STATE OF CONNECTICT STATE DEPARTMENT OF EDUCATION. Connecticut Assistive Technology Guidelines. Thomas Boudreau MA – Education Consultant CSDE Smita Worah Ph.D.– Consultant SERC. History of the Guidelines. 3.5 Years in the making… 36 - Professional of multiple disciplines
3.5 Years in the making…
Through the use of AT ….
assist in ensuring that they are career and college ready.
Ensuring that both accesses and benefits from needed AT is delivered.
Anything that helps a child with a disability to perform a skill or participate in an activity could be AT.
“GOING BEYOND – Page 8 ...”
NOTE: Very important to inform families and students in cases that the student is using school-purchased devices. These will need to be returned upon graduation, unless arrangements are made to buy the device from the school.
* ACCESS to programs
* PARTICIPATION in activities
* PROGRESS in school
and throughout life.
*More MaintenanceContinuum from No/Low Tech to High Tech(adapted from TATN)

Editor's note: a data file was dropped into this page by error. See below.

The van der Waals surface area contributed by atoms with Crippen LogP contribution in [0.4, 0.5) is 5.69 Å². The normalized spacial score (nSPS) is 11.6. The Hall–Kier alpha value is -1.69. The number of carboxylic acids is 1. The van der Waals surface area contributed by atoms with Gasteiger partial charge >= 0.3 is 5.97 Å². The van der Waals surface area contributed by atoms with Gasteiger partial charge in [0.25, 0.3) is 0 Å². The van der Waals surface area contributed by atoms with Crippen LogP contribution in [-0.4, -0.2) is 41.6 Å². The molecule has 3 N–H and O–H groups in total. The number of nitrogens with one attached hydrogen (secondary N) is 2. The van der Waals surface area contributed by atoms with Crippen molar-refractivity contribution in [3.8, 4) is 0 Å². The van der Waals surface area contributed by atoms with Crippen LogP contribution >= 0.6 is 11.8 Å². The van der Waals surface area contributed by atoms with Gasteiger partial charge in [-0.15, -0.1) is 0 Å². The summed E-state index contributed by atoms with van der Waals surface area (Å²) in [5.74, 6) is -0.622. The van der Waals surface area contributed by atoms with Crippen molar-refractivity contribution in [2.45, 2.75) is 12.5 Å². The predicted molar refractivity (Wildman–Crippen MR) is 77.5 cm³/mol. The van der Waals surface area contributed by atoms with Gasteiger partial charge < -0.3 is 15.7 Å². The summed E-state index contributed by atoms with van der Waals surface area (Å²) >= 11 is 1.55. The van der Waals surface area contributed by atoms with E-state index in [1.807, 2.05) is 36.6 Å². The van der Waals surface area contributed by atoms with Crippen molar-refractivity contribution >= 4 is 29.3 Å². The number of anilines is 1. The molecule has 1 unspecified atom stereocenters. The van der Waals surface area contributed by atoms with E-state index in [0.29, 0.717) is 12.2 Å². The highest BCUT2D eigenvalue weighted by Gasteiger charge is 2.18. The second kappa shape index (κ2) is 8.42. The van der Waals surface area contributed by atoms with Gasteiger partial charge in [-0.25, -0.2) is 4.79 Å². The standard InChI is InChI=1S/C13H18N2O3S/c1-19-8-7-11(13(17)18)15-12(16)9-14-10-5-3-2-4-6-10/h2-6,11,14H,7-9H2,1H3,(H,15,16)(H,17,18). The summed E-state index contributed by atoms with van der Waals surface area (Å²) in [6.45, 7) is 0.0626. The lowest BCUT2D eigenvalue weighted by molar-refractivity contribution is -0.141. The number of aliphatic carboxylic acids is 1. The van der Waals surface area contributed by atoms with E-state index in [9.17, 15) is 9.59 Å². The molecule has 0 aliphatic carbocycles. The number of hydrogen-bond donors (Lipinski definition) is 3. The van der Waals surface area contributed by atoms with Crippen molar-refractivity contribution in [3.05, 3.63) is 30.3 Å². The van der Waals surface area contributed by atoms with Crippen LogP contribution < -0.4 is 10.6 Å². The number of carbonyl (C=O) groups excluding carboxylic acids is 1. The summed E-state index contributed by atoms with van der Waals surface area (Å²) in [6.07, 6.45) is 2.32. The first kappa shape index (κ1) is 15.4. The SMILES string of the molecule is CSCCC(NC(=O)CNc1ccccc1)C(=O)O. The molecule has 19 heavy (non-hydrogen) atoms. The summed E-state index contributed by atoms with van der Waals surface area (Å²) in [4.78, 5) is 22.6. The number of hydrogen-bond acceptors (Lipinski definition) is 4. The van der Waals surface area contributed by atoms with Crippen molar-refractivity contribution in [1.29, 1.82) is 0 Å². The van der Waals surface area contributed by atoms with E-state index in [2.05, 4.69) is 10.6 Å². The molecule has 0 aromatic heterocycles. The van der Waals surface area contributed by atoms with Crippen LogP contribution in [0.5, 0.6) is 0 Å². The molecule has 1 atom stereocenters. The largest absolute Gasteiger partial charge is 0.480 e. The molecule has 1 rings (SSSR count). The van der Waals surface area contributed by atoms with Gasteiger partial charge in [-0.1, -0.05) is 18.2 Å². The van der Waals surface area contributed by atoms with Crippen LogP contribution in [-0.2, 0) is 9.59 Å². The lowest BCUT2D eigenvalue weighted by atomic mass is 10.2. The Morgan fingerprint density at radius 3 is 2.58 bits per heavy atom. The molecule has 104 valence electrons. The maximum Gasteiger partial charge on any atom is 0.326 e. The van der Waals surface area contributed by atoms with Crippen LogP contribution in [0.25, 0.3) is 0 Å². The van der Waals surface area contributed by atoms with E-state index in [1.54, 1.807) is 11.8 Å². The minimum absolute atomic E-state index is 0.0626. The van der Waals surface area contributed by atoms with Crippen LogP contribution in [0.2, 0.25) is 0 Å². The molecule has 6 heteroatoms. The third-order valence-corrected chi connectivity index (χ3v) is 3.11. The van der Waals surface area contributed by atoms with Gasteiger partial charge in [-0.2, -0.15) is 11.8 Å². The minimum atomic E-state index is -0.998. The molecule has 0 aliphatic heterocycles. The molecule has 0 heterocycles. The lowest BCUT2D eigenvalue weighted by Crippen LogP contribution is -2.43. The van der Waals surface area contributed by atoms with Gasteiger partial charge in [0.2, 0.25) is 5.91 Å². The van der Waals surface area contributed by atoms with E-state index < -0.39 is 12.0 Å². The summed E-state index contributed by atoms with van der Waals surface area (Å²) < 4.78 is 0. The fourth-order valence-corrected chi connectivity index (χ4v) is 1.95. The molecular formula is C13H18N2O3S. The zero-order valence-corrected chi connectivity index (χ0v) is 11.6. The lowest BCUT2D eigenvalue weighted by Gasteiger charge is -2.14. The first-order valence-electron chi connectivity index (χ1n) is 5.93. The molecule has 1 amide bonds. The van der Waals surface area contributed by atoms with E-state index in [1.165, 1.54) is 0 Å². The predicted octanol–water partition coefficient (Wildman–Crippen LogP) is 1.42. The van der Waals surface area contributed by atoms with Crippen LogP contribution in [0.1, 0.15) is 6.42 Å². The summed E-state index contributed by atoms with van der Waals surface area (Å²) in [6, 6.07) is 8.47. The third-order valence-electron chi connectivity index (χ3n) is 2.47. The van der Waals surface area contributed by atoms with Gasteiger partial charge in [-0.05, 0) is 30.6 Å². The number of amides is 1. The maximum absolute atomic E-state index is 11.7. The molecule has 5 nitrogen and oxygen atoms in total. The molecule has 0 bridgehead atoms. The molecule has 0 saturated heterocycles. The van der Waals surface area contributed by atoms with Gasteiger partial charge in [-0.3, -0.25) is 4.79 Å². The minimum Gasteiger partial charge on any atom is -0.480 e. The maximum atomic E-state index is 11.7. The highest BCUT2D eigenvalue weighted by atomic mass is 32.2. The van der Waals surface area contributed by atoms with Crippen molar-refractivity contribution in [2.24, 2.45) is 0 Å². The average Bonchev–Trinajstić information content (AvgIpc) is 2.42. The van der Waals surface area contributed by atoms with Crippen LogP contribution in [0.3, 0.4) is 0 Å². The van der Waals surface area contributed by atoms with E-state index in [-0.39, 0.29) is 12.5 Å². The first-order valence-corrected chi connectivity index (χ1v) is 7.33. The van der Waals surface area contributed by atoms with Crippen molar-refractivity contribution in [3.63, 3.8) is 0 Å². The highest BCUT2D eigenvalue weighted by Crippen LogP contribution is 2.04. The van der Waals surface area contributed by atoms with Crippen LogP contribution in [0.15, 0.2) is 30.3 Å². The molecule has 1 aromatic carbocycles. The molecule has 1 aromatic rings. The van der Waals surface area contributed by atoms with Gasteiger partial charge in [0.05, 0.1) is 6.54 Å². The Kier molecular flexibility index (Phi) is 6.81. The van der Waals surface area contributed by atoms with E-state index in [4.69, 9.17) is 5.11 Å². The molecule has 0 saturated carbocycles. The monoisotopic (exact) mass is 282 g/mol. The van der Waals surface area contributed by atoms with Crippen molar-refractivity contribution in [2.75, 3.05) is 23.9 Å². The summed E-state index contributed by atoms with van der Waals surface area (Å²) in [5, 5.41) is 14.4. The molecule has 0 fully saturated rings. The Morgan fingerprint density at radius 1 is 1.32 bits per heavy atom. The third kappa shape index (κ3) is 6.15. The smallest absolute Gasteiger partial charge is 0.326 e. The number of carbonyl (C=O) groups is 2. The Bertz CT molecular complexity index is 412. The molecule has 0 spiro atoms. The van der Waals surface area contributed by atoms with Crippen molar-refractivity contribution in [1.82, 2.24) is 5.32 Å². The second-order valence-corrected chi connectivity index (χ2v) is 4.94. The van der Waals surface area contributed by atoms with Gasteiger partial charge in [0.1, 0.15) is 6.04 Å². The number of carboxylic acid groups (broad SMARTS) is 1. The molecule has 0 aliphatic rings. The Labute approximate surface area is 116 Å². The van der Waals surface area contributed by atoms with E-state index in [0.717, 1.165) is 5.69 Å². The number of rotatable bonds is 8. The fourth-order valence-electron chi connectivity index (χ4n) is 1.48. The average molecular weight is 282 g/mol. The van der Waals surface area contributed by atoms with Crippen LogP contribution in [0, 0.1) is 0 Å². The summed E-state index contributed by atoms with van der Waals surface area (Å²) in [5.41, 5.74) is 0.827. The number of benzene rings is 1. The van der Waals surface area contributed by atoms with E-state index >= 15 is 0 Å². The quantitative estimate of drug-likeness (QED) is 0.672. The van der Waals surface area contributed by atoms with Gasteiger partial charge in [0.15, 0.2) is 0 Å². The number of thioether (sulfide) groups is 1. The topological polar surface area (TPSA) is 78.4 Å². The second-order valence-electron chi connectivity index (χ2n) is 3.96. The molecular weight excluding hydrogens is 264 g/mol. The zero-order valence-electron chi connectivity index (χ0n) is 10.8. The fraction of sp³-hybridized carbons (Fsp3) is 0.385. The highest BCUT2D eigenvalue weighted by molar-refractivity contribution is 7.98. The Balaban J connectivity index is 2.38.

“Right tool for the Job”
Representation: present information and content in different ways to help reach the greatest number of students possible.
Action and Expression: give students the opportunity to express what they know in a variety of ways.
Engagement: stimulate interest and motivation for learning by tapping into student’s interests, likes and dislikes and then uses this information to inform and shape instruction.
“The future holds the promise of universal design for tools to assist the learning of all students.
Access to AT will enable children and students with disabilities to participate and make progress …
allowing them to become as independent as possible, making a lasting difference in their own lives, freeing them to move forward with fewer boundaries and providing a gateway to greater opportunity. ”– AT Guidelines 2013
Thomas S. Boudreau
Bureau of Special Education (CSDE)
State Education Resource Center (SERC)